Now take 20″ x 30″ piece of lining fabric and place it, wrong side facing you, on a flat surface, with the long edges at the bottom and top. Next take the large piece of quilt wadding and place it on top of the lining fabric, with edges aligned. Hopefully this picture shows what you are aiming for:
Place few pins or safety pins through the lining and the wadding here and there to secure them together (or use some spray baste if you have some lying around). Remember to remove any wadding/lining pins gradually as you pin your rows into position – you don’t want to accidentally hit a pin you have forgotten about!
Place the bottom row of the patchwork right side facing up, centrally at the bottom of the long edge of the wadding.
Make sure that the top edge of the patchwork row is nice and straight (this is where a long quilting ruler is really useful), and pin in place, making sure that the pins go through the wadding and the lining fabric (remember you will be stitching the rows to the wadding and lining at the same time as stitching the rows together), positioning the pins in the middle of the patchwork blocks.
Contrary to what you might be expecting, don’t sew anything yet!
(An aside: I’m now going to take you step by step through the process of creating the brick wall arrangement of the patchwork rows. If you are happy to stagger the rows in your own way, then feel free not to bother with all my measuring and marking.)
Take a ruler and measure 3.5″ in from the left edge of the first row. Make a mark above the row at this point – I used a pin because the wadding I used wasn’t keen on my fabric marking pens.
Take the second row of patchwork blocks and place it right sides together with the first row, aligning the bottom edge of the second row with the top edge of the first row (do check to make sure – you don’t want your rows the wrong way up!). The second row should be positioned so that the seam between its first two patches is aligned with the mark that you’ve just made – see the seam lined up with the pin?
Part of the second row will be off the edge of the wadding, don’t worry about this!
The dotted line shows where you will be stitching. Pin the two rows of patchwork together very thoroughly, with the pins at right angles to the line which you will stitch, and making sure that you have pinned through the 2 rows of patchwork, AND through the wadding and lining fabric. The excess wadding and lining fabric above the rows can really get in your way whilst you are stitching, so it’s a good idea to roll up the excess and put a pin through it to hold it in place, like this:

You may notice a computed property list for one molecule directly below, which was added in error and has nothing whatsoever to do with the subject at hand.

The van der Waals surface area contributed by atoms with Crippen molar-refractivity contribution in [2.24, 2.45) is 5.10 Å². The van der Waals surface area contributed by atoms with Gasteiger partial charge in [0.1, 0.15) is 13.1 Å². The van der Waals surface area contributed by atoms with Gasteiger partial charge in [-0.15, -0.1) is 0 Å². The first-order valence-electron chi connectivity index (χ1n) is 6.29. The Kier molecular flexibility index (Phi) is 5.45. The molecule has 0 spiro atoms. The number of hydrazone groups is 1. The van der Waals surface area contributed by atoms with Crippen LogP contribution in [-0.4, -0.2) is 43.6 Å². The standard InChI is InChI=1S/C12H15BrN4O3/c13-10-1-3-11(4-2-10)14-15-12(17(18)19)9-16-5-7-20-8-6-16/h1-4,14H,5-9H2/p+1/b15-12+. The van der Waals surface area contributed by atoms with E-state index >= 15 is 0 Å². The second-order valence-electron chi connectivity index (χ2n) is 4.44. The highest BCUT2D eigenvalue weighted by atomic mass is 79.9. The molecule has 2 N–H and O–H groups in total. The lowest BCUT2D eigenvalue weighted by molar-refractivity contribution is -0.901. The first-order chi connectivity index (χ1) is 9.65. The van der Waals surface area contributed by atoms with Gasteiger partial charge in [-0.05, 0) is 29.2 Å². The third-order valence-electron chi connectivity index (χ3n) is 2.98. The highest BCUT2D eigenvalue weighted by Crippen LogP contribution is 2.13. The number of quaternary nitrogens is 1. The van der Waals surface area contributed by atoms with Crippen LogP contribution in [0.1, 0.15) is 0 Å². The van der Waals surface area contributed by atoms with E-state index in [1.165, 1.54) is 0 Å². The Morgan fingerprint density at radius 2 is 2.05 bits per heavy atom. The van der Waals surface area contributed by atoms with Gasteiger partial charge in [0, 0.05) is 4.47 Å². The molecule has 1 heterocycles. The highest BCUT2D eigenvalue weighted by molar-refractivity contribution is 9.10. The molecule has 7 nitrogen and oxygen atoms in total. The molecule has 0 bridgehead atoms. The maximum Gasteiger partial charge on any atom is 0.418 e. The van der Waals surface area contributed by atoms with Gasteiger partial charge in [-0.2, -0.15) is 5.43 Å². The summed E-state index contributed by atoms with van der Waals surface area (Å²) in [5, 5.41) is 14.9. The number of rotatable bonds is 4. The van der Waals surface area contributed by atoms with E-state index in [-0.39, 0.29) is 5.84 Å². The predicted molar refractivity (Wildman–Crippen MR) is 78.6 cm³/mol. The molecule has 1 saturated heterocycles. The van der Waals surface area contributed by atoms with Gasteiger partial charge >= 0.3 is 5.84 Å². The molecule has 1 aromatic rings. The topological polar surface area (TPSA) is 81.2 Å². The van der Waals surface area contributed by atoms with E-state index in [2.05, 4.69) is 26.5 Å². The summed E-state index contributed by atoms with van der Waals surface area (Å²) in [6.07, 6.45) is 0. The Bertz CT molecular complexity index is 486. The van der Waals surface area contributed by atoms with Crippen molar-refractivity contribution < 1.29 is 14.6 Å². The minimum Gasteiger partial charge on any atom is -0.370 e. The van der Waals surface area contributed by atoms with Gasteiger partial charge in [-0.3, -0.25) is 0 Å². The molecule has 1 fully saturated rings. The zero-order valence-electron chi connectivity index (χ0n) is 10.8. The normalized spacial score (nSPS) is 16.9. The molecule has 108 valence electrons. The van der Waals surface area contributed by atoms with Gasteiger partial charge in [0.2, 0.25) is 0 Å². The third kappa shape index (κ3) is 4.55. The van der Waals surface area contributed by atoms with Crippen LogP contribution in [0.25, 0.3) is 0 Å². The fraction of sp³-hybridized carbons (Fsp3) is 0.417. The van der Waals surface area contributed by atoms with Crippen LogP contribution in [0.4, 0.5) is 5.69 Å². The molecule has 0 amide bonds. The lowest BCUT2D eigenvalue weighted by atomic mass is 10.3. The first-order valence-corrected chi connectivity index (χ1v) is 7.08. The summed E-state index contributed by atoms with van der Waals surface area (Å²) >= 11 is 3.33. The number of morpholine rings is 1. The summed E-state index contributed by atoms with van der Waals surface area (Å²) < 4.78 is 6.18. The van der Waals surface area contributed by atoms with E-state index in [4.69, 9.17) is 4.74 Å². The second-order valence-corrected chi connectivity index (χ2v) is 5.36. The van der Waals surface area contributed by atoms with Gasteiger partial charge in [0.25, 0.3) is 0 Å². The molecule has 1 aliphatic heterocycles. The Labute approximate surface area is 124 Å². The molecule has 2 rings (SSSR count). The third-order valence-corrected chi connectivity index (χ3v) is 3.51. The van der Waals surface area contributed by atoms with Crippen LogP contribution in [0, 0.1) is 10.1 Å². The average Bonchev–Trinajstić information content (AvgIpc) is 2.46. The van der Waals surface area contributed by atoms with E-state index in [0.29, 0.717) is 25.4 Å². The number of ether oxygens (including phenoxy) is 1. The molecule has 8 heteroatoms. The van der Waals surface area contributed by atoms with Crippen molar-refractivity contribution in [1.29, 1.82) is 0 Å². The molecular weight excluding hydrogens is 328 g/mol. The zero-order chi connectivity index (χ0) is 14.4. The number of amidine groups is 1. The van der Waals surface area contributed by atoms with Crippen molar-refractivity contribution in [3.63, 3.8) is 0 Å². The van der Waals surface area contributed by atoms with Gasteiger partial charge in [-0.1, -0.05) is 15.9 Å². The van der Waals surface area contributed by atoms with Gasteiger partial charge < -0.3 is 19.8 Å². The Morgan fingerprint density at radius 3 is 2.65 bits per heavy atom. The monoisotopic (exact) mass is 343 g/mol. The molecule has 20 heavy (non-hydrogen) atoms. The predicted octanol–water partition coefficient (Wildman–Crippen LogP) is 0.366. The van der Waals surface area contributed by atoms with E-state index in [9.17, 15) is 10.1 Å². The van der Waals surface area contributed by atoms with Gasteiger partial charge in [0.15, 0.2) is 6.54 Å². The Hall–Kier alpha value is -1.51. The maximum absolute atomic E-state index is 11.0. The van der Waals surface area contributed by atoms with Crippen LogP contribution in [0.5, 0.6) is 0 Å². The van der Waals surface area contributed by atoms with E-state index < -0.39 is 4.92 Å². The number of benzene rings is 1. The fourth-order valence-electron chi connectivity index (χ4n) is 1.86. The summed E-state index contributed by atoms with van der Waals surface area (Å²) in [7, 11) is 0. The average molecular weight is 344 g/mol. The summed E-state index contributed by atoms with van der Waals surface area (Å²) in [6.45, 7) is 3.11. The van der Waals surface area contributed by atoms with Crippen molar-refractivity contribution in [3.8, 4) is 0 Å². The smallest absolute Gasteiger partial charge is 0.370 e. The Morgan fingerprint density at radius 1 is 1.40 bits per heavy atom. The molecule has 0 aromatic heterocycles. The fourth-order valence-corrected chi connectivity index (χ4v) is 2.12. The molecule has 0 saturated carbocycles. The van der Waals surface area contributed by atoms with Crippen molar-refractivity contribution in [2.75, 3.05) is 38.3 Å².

Take all this to your sewing machine an stitch the two rows together with a 1/4″ seam.
Try not to pull on the fabrics as you stitch and just guide everything underneath the presser foot. If you find that the fabric is humping up (not a technical term…!) in front of the presser foot as you sew, just pull out the pins as you go – a little fabric creep wont matter too much with this project.
When you’ve finished the row, fold the second row of patchwork up so that the right side is facing, and press flat, keeping all the seams nice and straight, and the short seams between the patches at a 90 degree angle (or as close as you can make them) to the long seam between the rows.
Next mark the position for the third row. Make a mark 1″ to the right of the seam between the first two blocks of the second row:
Take your third row of patchwork and lay it right sides together with the second row, the bottom edge of the third row should be aligned with the top edge of the second row, and the seam between the first 2 blocks in the third row needs to be aligned with the mark you just made, like this:
Here’s a closer view:
Stitch into position with a 1/4″ seam, then press the third row up so that the right side is facing. Your first three rows should look something like this (trust me, it’s the camera rather than my sewing that makes this look all wonky!):
The 4th row should be placed in the same position as the first – use a ruler to get the position and line up the seams:
Then continue with the fifth and sixth rows, which should be placed in the same position as the second and third rows, respectively.
The trick is to keep the long edges as straight as you can when you are pinning and stitching, and press thoroughly after completing each line of stitching. Here’s my finished cushion top before trimming: